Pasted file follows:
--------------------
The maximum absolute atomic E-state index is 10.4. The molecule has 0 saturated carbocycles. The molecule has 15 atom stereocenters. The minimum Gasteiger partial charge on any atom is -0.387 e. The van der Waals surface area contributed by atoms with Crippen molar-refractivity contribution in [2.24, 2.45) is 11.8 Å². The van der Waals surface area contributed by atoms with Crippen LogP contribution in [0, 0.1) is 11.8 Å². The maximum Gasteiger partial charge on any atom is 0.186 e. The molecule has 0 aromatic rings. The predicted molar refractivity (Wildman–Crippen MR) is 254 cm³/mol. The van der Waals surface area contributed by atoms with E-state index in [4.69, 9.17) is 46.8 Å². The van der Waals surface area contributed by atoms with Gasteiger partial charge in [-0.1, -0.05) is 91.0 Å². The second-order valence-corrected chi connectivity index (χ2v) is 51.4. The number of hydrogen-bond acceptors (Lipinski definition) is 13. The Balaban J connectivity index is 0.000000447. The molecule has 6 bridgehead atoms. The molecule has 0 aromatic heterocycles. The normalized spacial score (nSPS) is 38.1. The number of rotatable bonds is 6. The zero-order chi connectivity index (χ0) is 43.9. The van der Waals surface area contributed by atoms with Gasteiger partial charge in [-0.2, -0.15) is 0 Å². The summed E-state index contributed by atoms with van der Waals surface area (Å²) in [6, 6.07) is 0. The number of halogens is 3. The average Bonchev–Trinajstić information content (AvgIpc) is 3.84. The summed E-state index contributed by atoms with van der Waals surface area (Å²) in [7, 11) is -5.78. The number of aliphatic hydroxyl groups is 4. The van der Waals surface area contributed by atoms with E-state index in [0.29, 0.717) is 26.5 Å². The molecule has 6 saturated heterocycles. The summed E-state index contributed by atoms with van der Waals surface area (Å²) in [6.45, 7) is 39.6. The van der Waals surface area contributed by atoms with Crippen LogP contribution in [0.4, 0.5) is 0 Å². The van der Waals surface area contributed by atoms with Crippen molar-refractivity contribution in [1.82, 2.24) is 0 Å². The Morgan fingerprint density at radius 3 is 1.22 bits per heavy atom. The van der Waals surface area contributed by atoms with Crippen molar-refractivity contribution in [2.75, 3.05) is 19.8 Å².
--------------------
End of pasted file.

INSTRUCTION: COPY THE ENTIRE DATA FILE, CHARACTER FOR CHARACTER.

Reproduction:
The maximum absolute atomic E-state index is 10.4. The molecule has 0 saturated carbocycles. The molecule has 15 atom stereocenters. The minimum Gasteiger partial charge on any atom is -0.387 e. The van der Waals surface area contributed by atoms with Crippen molar-refractivity contribution in [2.24, 2.45) is 11.8 Å². The van der Waals surface area contributed by atoms with Crippen LogP contribution in [0, 0.1) is 11.8 Å². The maximum Gasteiger partial charge on any atom is 0.186 e. The molecule has 0 aromatic rings. The predicted molar refractivity (Wildman–Crippen MR) is 254 cm³/mol. The van der Waals surface area contributed by atoms with E-state index in [4.69, 9.17) is 46.8 Å². The van der Waals surface area contributed by atoms with Gasteiger partial charge in [-0.1, -0.05) is 91.0 Å². The second-order valence-corrected chi connectivity index (χ2v) is 51.4. The number of hydrogen-bond acceptors (Lipinski definition) is 13. The Balaban J connectivity index is 0.000000447. The molecule has 6 bridgehead atoms. The molecule has 0 aromatic heterocycles. The normalized spacial score (nSPS) is 38.1. The number of rotatable bonds is 6. The zero-order chi connectivity index (χ0) is 43.9. The van der Waals surface area contributed by atoms with Gasteiger partial charge in [-0.2, -0.15) is 0 Å². The summed E-state index contributed by atoms with van der Waals surface area (Å²) in [6, 6.07) is 0. The number of halogens is 3. The average Bonchev–Trinajstić information content (AvgIpc) is 3.84. The summed E-state index contributed by atoms with van der Waals surface area (Å²) in [7, 11) is -5.78. The number of aliphatic hydroxyl groups is 4. The van der Waals surface area contributed by atoms with E-state index in [0.29, 0.717) is 26.5 Å². The molecule has 6 saturated heterocycles. The summed E-state index contributed by atoms with van der Waals surface area (Å²) in [6.45, 7) is 39.6. The van der Waals surface area contributed by atoms with Crippen LogP contribution in [0.4, 0.5) is 0 Å². The van der Waals surface area contributed by atoms with Crippen molar-refractivity contribution in [1.82, 2.24) is 0 Å². The Morgan fingerprint density at radius 3 is 1.22 bits per heavy atom. The van der Waals surface area contributed by atoms with Crippen molar-refractivity contribution in [2.75, 3.05) is 19.8 Å².